You haven’t experienced true hopelessness until you’ve watched a bus drive away with the bike your girlfriend’s dad gave you still in that rack on the front. Not that I would know. Most people manage to not forget their valuables on buses, but enough of us do that the Metro agents responsible for answering lost item calls have this uniquely gentle “mmhmm” they employ while you shriek about your missing wallet. They’re pleasant, and they’re courteous, and they’re helpful, and you can tell they’re trying to give you hope. The good news is, there is hope. The bad news is, there just isn’t very much.
When you lose something on the Metro, the first thing you do is call the information line, (323) 466-3876. You’ll be surprised how quickly an actual person answers. Use the passive voice when you report the loss, not for any practical reason, but just because because saying “My purse got left on the bus” feels way less humiliating than “I left my purse on the bus,” and you can sort of indirectly blame The Universe instead of yourself. Free will is probably an illusion anyway, so you might as well take this opportunity to grammatically shrug off personal responsibility and accept the deterministic nature of existence.
Now, anyone reading this preemptively, take note: The agent will ask you for the coach number of the bus or train car you rode (on buses, it’s printed below the driver’s side windshield). You probably won’t remember, of course, because you haven’t developed a habit of situational awareness. So instead, they’ll ask for the time and location you boarded, and the time and location you got off. They pass that information on to Bus Operations Control, where someone punches it into some sort of algorithm machine to triangulate the position of the bus you most likely rode. (I don’t actually know if there’s triangulation involved, or even what that means, but I think it’s a safe assumption.) They then send a message to that bus to ask if the forgotten item is still on board, and if it is, you can wait to meet the bus on its return route.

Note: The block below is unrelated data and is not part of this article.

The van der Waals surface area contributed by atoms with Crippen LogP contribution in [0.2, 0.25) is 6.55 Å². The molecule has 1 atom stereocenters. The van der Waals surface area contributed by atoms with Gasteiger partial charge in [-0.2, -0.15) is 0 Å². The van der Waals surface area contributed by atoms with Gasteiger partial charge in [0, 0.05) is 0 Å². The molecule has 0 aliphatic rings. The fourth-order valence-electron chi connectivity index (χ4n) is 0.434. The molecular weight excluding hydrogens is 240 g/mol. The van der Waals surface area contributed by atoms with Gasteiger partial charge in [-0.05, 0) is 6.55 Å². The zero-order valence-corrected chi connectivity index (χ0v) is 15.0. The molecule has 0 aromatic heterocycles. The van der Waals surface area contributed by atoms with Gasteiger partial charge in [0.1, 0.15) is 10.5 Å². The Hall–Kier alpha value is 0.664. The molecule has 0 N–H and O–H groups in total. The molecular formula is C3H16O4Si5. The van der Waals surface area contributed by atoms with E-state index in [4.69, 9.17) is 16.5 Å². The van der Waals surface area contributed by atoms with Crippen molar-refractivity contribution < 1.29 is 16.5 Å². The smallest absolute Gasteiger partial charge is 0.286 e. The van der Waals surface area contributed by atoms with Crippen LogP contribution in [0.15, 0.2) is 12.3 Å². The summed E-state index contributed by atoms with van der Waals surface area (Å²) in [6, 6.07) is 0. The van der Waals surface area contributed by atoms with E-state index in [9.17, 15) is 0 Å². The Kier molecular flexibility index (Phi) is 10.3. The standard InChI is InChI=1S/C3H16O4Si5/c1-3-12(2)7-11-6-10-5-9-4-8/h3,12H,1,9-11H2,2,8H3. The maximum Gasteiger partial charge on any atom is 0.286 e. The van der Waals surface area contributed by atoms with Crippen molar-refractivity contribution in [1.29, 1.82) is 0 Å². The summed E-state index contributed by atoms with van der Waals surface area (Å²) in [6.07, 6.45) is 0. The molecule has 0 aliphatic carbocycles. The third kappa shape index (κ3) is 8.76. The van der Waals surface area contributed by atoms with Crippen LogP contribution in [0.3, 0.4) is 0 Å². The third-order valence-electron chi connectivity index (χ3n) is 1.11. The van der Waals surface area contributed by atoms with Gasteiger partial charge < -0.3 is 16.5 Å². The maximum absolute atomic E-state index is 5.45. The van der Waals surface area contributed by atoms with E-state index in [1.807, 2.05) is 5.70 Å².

Of course, there’s no guarantee they’ll actually locate the item, at which point your best bet is to go home, file a lost item report online, and maybe weep quietly in the shower for 25-30 minutes. Metro should let you know once the item turns up in their system, but to be safe, it’s best to wait three days, and then head over to their lost and found center at Heritage Square Station. There, someone will check the inventory and then politely inform you that your item has not been logged and was probably stolen, because apparently that happens pretty frequently—especially where mid-range road bikes are involved. Thieves, man.
At that point you might be tempted to shake your fist at the night sky and scream obscenities into the abyss. Instead, try sitting quietly and meditating on the words of Job:
“Naked I came from my mother’s womb, and naked I will depart. The Lord gave and the Lord has taken away; may the name of the Lord be praised.”
If you contemplate your loss long enough, maybe you’ll realize that, through some mystical paradox, life, meaningless as it can seem, is rich with purpose. Maybe the loss of the bike your girlfriend’s dad gave you is a reminder to hold material possessions loosely, to approach the givenness of the world with gratitude, regardless of your situation.
Or, you know, maybe it’s just a reminder to not be an irresponsible dumbass.
Thomas Harlander is a staff writer at Los Angeles magazine. You can follow him on Twitter and Instagram. He recently wrote: 100 Square Miles of Los Angeles Are Surrounded by a Hidden Religious Wall